This was way longer than I anticipated and I still feel like I didn’t really answer the question. The short answer above probably covers things better than the way too long essay…

      I guess this link also works as a decent explanation, from my very first post on the site almost four years ago:

      https://baseballdraftreport.com/2009/02/01/the-baseball-draft-report-a-method-to-the-madness/

      • Bonnie says:

        Wow. I feel honored that you took that much time to explain your methodology! And I completely and totally understand as I am a college baseball nut as well. I scour the internet every day (mostly trying to find information about my kid), but also to read about what kids are being mentioned. Who do I know? What does the impending season look like? What are the rankings, etc. As you can probably surmise, I have a kid on your CUSA list. You have him slated as a definite lock to be drafted. Based upon the MLB interest he has received over the last 6 months, I would say that you are probably right. The thing that irks me most about all these internet baseball sites (save yours) and all the projected 2013 Draft Prospects lists is that he rarely, if ever, makes them. My husband says I shouldn’t pay attention to those lists, but what parent doesn’t want to see their kid’s name in the conversation? I am hopeful that in the end, it is all guesswork and that my son’s hard work, strong work ethic and love of the game with bring to him all that he has dreamed about since he was 2 years old. Thanks Rob for being the one site that gives me a little hope!

    • Craig says:

      Bonnie, if Jack continues the way he’s been playing, then add in the fact that there is a shortage of middle infielders that are draft eligible this year, he has a great shot at being in the higher range than the lower range of Rob’s guesstimate.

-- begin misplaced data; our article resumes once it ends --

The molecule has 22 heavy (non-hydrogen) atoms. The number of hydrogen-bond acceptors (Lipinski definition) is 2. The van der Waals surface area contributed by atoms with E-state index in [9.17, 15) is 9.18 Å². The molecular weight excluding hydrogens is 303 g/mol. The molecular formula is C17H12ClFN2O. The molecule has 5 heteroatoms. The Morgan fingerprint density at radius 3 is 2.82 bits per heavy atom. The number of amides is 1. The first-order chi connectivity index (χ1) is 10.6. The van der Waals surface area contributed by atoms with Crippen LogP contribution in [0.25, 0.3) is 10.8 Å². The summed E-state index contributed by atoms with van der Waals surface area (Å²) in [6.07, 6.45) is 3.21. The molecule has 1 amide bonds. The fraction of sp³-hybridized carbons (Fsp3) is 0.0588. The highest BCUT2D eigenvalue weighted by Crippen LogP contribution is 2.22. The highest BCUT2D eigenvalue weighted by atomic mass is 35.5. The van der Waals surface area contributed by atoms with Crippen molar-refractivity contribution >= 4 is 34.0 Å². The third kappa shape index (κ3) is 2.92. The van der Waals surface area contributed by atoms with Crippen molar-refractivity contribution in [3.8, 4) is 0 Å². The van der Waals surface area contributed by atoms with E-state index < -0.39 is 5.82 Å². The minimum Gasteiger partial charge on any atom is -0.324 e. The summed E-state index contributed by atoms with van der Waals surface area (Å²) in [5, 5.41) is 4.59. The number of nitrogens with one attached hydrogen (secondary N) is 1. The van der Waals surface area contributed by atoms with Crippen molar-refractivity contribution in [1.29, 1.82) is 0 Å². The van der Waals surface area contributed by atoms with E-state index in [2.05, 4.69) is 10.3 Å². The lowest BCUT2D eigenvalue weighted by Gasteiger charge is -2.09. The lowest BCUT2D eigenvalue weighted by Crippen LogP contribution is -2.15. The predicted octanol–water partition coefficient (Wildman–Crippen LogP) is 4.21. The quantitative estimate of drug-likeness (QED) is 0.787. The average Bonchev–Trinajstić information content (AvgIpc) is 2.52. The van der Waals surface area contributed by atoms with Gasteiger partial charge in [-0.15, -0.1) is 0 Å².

• Bonnie says:

        Ok, I’ll bite. How the heck did you know that Jack was my kid? I know that he needs to have one heck of a season this year and I can’t even begin to tell you how we’ve all been jonesing for baseball! Baseball offseason is theeee worst! He’s put on 20 pounds since his freshman year and has been working very hard. I’m just hoping that the off-the-field issues of other players don’t plague the team like the year Harrington was kicked off the team. We do not need another 2010. Go Pirates!

      • Craig says:

        All teams have player bio’s on their websites and parent names are included in the bio’s. As for the loooong offseason, I’m with you. I didn’t think February would ever get here.
        I wouldn’t think the suspension/dismissal would change anything about scouts coming to ECU games.
        By the way, just to make it fair, my son is Aaron Blair from Marshall.

        Tell Jack good luck(except that game when he faces Aaron) this season.

      • Bonnie says:

        It won’t let me reply to your most recent comment, so I’ll comment here. I saw Aaron’s profile. He’s a long way from home! Do you get to see him play much? We plan to head up to WV to catch that series. I don’t worry about the scouts coming to the games due to the off the field problems, but a couple of years ago, some off the field issues lead to a player dismissal and it caused a great deal of upheaval. The good news is that Joyner wasn’t slated to play this season due to shoulder surgery. I hope Aaron continues to do well (saw he had a great summer in the Cape – Jack played for the Bourne Braves on the Cape this summer and finished strong, but had a slow start). Were you able to head up to see him at all? What a glorious place the Cape is. We went up right after the 4th of July and had a blast. Got to see the boys do their scout day at Fenway. Jack hit two over the Green Monster! ::::sigh:::: God I love baseball….